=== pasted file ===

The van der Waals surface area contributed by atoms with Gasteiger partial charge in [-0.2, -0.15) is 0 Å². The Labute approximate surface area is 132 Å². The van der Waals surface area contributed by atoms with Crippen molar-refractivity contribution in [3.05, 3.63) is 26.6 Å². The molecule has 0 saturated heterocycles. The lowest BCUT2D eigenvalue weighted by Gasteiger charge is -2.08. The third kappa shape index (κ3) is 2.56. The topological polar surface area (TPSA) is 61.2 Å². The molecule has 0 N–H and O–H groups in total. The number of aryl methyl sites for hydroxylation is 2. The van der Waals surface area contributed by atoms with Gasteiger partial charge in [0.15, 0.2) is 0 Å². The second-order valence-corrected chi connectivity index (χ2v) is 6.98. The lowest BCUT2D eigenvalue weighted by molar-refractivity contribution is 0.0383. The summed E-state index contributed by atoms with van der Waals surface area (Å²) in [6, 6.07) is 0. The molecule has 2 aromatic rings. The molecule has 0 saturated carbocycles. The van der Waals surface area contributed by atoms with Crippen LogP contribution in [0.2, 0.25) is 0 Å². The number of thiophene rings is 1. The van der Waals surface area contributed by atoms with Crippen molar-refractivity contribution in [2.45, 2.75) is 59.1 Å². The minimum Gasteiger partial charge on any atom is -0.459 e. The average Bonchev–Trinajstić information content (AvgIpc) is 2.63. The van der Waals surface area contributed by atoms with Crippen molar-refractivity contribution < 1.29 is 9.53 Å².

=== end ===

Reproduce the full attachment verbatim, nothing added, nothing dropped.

The van der Waals surface area contributed by atoms with Gasteiger partial charge in [-0.2, -0.15) is 0 Å². The Labute approximate surface area is 132 Å². The van der Waals surface area contributed by atoms with Crippen molar-refractivity contribution in [3.05, 3.63) is 26.6 Å². The molecule has 0 saturated heterocycles. The lowest BCUT2D eigenvalue weighted by Gasteiger charge is -2.08. The third kappa shape index (κ3) is 2.56. The topological polar surface area (TPSA) is 61.2 Å². The molecule has 0 N–H and O–H groups in total. The number of aryl methyl sites for hydroxylation is 2. The van der Waals surface area contributed by atoms with Gasteiger partial charge in [0.15, 0.2) is 0 Å². The second-order valence-corrected chi connectivity index (χ2v) is 6.98. The lowest BCUT2D eigenvalue weighted by molar-refractivity contribution is 0.0383. The summed E-state index contributed by atoms with van der Waals surface area (Å²) in [6, 6.07) is 0. The molecule has 2 aromatic rings. The molecule has 0 saturated carbocycles. The van der Waals surface area contributed by atoms with Crippen LogP contribution in [0.2, 0.25) is 0 Å². The number of thiophene rings is 1. The van der Waals surface area contributed by atoms with Crippen molar-refractivity contribution in [2.45, 2.75) is 59.1 Å². The minimum Gasteiger partial charge on any atom is -0.459 e. The average Bonchev–Trinajstić information content (AvgIpc) is 2.63. The van der Waals surface area contributed by atoms with Crippen molar-refractivity contribution < 1.29 is 9.53 Å².